The Supreme Court ruled unanimously Monday that state ethics rules that bar public officials from voting on matters because of a conflict of interest do not violate free-speech rights.
In a decision that highlighted the nation’s history of preventing officials from participating because of personal conflicts, the justices reversed a Nevada Supreme Court decision that said voting in council meetings or other legislative arenas was protected by the First Amendment.
The Nevada court, adopting a novel approach to legislators’ speech rights, had struck down a state ethics law as unconstitutionally overbroad. The law prohibited public officials from voting on any matter in which their independence might be compromised because of a private commitment.
Writing for the Supreme Court, Justice Antonin Scalia said rules such as Nevada’s have been commonplace for more than 200 years and never regarded as infringing on speech rights.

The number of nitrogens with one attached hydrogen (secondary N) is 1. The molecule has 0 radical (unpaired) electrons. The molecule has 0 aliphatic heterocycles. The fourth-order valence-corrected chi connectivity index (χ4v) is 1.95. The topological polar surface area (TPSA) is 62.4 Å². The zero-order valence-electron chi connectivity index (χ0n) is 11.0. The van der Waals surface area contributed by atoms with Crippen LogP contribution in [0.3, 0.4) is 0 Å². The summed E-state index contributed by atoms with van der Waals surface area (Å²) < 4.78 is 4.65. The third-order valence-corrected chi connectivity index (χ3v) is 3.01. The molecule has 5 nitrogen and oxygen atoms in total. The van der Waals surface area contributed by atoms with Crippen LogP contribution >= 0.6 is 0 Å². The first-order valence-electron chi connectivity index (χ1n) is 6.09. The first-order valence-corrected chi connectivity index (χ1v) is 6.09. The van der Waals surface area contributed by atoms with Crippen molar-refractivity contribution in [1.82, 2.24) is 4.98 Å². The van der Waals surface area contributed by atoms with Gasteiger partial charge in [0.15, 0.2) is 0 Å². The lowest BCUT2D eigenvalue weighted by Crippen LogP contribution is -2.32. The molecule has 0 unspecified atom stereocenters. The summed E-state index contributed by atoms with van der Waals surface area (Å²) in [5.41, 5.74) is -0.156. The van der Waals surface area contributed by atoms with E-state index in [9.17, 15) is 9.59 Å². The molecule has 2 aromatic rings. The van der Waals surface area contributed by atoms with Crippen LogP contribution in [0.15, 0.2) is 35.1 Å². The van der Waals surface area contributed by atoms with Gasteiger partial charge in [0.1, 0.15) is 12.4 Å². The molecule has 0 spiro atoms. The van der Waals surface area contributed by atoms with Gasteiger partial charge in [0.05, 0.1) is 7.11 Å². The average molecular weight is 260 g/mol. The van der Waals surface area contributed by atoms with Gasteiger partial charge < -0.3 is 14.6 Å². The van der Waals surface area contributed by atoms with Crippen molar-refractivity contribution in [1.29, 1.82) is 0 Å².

“Voting is not a symbolic action,” Scalia said, as he read portions of his opinion from the bench, “as is, for example, the burning of a flag.”
Specifically addressing the legislative role, Scalia said that when a public official votes, “he does so not as an individual but as a political representative engaged in the legislative process. Acting in that capacity, his vote is not his own speech but a mechanical function of government.”
The decision is a victory for Nevada officials, who were backed by 14 other states and several news media groups, including the Reporters Committee for Freedom of the Press. They argued that ethics rules such as Nevada’s help ensure that politicians do not vote based on their personal interests.